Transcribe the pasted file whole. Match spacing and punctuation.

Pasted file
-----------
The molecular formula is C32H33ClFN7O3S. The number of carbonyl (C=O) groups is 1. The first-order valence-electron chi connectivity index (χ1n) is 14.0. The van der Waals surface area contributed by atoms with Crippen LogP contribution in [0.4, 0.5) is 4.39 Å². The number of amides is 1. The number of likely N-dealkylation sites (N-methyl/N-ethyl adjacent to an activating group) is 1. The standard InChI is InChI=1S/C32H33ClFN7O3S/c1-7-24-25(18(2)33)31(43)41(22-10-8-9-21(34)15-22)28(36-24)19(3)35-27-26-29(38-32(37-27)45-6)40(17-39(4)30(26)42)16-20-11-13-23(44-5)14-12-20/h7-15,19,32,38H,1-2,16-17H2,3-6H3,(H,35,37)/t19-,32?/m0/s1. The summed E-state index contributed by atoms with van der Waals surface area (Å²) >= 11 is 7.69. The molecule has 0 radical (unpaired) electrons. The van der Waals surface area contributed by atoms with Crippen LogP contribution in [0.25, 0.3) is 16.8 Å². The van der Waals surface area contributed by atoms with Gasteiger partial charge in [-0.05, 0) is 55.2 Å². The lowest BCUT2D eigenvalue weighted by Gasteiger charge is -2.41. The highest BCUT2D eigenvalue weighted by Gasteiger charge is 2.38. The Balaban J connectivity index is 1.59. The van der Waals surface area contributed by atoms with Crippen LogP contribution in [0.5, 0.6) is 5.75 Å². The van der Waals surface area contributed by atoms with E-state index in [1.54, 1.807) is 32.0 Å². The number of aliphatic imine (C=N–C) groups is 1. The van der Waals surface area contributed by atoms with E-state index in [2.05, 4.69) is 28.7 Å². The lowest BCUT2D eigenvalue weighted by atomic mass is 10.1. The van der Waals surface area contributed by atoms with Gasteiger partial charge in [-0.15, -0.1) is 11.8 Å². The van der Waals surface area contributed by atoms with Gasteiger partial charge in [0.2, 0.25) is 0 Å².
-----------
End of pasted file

The molecular formula is C32H33ClFN7O3S. The number of carbonyl (C=O) groups is 1. The first-order valence-electron chi connectivity index (χ1n) is 14.0. The van der Waals surface area contributed by atoms with Crippen LogP contribution in [0.4, 0.5) is 4.39 Å². The number of amides is 1. The number of likely N-dealkylation sites (N-methyl/N-ethyl adjacent to an activating group) is 1. The standard InChI is InChI=1S/C32H33ClFN7O3S/c1-7-24-25(18(2)33)31(43)41(22-10-8-9-21(34)15-22)28(36-24)19(3)35-27-26-29(38-32(37-27)45-6)40(17-39(4)30(26)42)16-20-11-13-23(44-5)14-12-20/h7-15,19,32,38H,1-2,16-17H2,3-6H3,(H,35,37)/t19-,32?/m0/s1. The summed E-state index contributed by atoms with van der Waals surface area (Å²) >= 11 is 7.69. The molecule has 0 radical (unpaired) electrons. The van der Waals surface area contributed by atoms with Crippen LogP contribution in [0.25, 0.3) is 16.8 Å². The van der Waals surface area contributed by atoms with Gasteiger partial charge in [-0.05, 0) is 55.2 Å². The lowest BCUT2D eigenvalue weighted by Gasteiger charge is -2.41. The highest BCUT2D eigenvalue weighted by Gasteiger charge is 2.38. The Balaban J connectivity index is 1.59. The van der Waals surface area contributed by atoms with Crippen LogP contribution in [0.5, 0.6) is 5.75 Å². The van der Waals surface area contributed by atoms with E-state index in [1.54, 1.807) is 32.0 Å². The number of aliphatic imine (C=N–C) groups is 1. The van der Waals surface area contributed by atoms with E-state index in [2.05, 4.69) is 28.7 Å². The lowest BCUT2D eigenvalue weighted by atomic mass is 10.1. The van der Waals surface area contributed by atoms with Gasteiger partial charge in [-0.15, -0.1) is 11.8 Å². The van der Waals surface area contributed by atoms with Gasteiger partial charge in [0.2, 0.25) is 0 Å².